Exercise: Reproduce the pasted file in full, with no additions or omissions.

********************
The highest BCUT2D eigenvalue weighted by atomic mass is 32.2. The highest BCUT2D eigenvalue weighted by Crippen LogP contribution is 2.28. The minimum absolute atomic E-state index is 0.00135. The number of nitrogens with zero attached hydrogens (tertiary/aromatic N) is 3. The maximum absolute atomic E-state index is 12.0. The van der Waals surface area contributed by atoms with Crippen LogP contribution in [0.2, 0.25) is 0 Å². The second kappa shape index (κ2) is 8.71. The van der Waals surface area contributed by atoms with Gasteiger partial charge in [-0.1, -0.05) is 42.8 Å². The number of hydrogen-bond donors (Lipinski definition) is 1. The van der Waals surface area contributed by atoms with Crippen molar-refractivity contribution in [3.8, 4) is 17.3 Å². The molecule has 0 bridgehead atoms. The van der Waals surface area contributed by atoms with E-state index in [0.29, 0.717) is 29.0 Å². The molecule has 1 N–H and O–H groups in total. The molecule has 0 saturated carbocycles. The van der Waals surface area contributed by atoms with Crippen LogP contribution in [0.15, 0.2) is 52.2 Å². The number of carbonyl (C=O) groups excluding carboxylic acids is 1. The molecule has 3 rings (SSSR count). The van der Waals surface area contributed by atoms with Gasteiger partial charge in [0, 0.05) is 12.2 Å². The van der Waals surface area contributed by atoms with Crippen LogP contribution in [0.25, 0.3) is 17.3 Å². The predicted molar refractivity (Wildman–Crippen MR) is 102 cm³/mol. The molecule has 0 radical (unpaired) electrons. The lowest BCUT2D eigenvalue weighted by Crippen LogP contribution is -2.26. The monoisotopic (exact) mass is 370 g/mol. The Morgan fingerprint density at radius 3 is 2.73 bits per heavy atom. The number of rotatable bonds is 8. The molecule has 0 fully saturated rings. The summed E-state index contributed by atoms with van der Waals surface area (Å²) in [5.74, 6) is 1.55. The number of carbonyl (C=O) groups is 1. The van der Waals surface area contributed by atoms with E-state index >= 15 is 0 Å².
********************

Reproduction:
The highest BCUT2D eigenvalue weighted by atomic mass is 32.2. The highest BCUT2D eigenvalue weighted by Crippen LogP contribution is 2.28. The minimum absolute atomic E-state index is 0.00135. The number of nitrogens with zero attached hydrogens (tertiary/aromatic N) is 3. The maximum absolute atomic E-state index is 12.0. The van der Waals surface area contributed by atoms with Crippen LogP contribution in [0.2, 0.25) is 0 Å². The second kappa shape index (κ2) is 8.71. The van der Waals surface area contributed by atoms with Gasteiger partial charge in [-0.1, -0.05) is 42.8 Å². The number of hydrogen-bond donors (Lipinski definition) is 1. The van der Waals surface area contributed by atoms with Crippen molar-refractivity contribution in [3.8, 4) is 17.3 Å². The molecule has 0 bridgehead atoms. The van der Waals surface area contributed by atoms with E-state index in [0.29, 0.717) is 29.0 Å². The molecule has 1 N–H and O–H groups in total. The molecule has 0 saturated carbocycles. The van der Waals surface area contributed by atoms with Crippen LogP contribution in [0.15, 0.2) is 52.2 Å². The number of carbonyl (C=O) groups excluding carboxylic acids is 1. The molecule has 3 rings (SSSR count). The van der Waals surface area contributed by atoms with Gasteiger partial charge in [0, 0.05) is 12.2 Å². The van der Waals surface area contributed by atoms with Crippen LogP contribution in [0.25, 0.3) is 17.3 Å². The predicted molar refractivity (Wildman–Crippen MR) is 102 cm³/mol. The molecule has 0 radical (unpaired) electrons. The lowest BCUT2D eigenvalue weighted by Crippen LogP contribution is -2.26. The monoisotopic (exact) mass is 370 g/mol. The Morgan fingerprint density at radius 3 is 2.73 bits per heavy atom. The number of rotatable bonds is 8. The molecule has 0 fully saturated rings. The summed E-state index contributed by atoms with van der Waals surface area (Å²) in [5.74, 6) is 1.55. The number of carbonyl (C=O) groups is 1. The van der Waals surface area contributed by atoms with E-state index >= 15 is 0 Å².